David Cameron promises phone hacking inquiry
David Cameron has promised to set up a public inquiry into phone hacking at the News of the World.
The UK prime minister said claims that the voicemail of murdered schoolgirl Milly Dowler had been hacked, with some messages deleted, were "disgusting".
But he said an inquiry must wait until police investigations were over - Labour says it should be set up sooner.
Meanwhile News Corporation chief Rupert Murdoch said the allegations were "deplorable and unacceptable".
But he stood by News International chief executive Rebekah Brooks, who was editor of the News of the World at the time, and has faced calls for her resignation.
Mr Murdoch, the head of News Corporation, the newspaper's parent company, said in a statement: "I have made clear that our company must fully and proactively cooperate with the police in all investigations and that is exactly what News International has been doing and will continue to do under Rebekah Brooks' leadership."
He added that he was "committed to addressing these issues fully".'Revolted'
It is claimed that 13-year-old Milly Dowler's voicemail was hacked by an investigator working for the News of the World after she disappeared near her home in Surrey in 2002 .
This follows allegations that dozens of politicians and celebrities, including actor Hugh Grant and former Deputy Prime Minister Lord Prescott, were also targeted.
Ed Miliband went to the Commons to demand an inquiry that he felt the prime minister would be reluctant to concede.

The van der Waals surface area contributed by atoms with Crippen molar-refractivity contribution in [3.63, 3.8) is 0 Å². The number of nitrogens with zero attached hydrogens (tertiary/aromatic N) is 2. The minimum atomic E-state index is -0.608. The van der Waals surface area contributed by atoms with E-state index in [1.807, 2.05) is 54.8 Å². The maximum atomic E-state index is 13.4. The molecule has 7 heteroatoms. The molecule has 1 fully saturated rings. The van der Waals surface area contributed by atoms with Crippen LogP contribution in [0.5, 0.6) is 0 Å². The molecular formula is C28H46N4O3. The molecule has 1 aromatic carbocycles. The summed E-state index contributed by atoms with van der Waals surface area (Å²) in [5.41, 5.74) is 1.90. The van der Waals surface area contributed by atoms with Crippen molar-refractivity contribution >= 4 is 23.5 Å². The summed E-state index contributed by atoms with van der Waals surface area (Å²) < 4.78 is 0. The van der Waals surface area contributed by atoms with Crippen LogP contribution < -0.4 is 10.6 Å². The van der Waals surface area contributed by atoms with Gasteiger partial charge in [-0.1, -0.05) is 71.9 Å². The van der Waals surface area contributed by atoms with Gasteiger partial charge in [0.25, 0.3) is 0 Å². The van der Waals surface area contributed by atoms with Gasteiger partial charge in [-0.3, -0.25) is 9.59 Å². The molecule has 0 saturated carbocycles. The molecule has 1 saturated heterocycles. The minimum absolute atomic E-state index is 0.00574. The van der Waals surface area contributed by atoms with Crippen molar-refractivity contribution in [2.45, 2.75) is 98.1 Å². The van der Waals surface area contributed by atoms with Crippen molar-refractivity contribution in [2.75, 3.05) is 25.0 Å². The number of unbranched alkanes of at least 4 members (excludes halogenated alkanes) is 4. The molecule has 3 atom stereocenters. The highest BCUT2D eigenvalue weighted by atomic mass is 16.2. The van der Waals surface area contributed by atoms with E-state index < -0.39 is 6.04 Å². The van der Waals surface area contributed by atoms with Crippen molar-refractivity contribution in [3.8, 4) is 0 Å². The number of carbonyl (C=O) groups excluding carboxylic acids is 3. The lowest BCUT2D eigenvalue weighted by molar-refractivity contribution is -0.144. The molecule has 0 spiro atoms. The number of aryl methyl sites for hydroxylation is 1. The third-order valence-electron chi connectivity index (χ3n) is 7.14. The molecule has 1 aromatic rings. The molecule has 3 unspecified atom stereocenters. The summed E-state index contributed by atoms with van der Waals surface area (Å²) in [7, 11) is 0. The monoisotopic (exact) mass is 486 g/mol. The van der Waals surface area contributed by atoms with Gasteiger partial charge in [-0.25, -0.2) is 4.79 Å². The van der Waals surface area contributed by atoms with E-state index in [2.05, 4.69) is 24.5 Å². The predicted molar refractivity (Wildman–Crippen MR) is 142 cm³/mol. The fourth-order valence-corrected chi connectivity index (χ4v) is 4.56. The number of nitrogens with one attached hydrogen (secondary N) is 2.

But David Cameron took the wind from his sails by raising the possibility not only of one inquiry but two: one into into media standards, another on how the police handled the initial hacking revelations.
It is not clear when the PM decided to back an inquiry but those close to him say he saw the current allegations - in particular the hacking of murdered schoolgirl Milly Dowler's phone - as being "particularly serious".
But Mr Cameron still faces two difficulties raised by Mr Miliband.
First, he has been reluctant to change the timescale for the potential takeover of BSkyB by the Murdoch empire because "this is a quasi-judicial process". Expect pressure to be applied to get the whole deal referred back to the Competition Commission.
Second, Andy Coulson - David Cameron's former communications chief - has returned to prominence over allegations of police payments.
Despite today's announcement, on the explosive issue of hacking the touchpaper remains alight.
It emerged on Wednesday night that Chancellor George Osborne has been informed by police that his name and home phone number had been found in notes kept by private investigator Glenn Mulcaire and the former News of the World reporter Clive Goodman. A spokesman for the chancellor said there was no suggestion his phone had been hacked.
Amid noisy scenes at Prime Minister's Questions in the House of Commons, Mr Cameron said: "We do need to have an inquiry, possibly inquiries, into what has happened.
"We are no longer talking here about politicians and celebrities. We are talking about murder victims, potentially terrorist victims, having their phones hacked into.